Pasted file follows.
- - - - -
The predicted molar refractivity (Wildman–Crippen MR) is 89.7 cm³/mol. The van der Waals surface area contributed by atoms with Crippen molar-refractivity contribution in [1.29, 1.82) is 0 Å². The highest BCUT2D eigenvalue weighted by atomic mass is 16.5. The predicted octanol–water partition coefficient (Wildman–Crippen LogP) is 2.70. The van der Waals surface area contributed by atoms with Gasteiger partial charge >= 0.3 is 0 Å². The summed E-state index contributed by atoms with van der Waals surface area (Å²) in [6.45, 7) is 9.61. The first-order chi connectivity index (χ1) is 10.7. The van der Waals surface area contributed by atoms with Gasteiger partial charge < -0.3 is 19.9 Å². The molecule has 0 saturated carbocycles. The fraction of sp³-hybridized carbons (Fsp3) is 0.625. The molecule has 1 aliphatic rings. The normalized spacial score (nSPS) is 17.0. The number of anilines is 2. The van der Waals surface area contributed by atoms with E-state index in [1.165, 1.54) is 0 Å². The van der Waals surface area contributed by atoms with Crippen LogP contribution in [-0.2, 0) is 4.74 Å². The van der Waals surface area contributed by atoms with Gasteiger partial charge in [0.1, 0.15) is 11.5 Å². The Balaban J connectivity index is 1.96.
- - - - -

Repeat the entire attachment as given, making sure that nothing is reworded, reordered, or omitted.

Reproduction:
The predicted molar refractivity (Wildman–Crippen MR) is 89.7 cm³/mol. The van der Waals surface area contributed by atoms with Crippen molar-refractivity contribution in [1.29, 1.82) is 0 Å². The highest BCUT2D eigenvalue weighted by atomic mass is 16.5. The predicted octanol–water partition coefficient (Wildman–Crippen LogP) is 2.70. The van der Waals surface area contributed by atoms with Gasteiger partial charge >= 0.3 is 0 Å². The summed E-state index contributed by atoms with van der Waals surface area (Å²) in [6.45, 7) is 9.61. The first-order chi connectivity index (χ1) is 10.7. The van der Waals surface area contributed by atoms with Gasteiger partial charge < -0.3 is 19.9 Å². The molecule has 0 saturated carbocycles. The fraction of sp³-hybridized carbons (Fsp3) is 0.625. The molecule has 1 aliphatic rings. The normalized spacial score (nSPS) is 17.0. The number of anilines is 2. The van der Waals surface area contributed by atoms with E-state index in [1.165, 1.54) is 0 Å². The van der Waals surface area contributed by atoms with Crippen LogP contribution in [-0.2, 0) is 4.74 Å². The van der Waals surface area contributed by atoms with Gasteiger partial charge in [0.1, 0.15) is 11.5 Å². The Balaban J connectivity index is 1.96.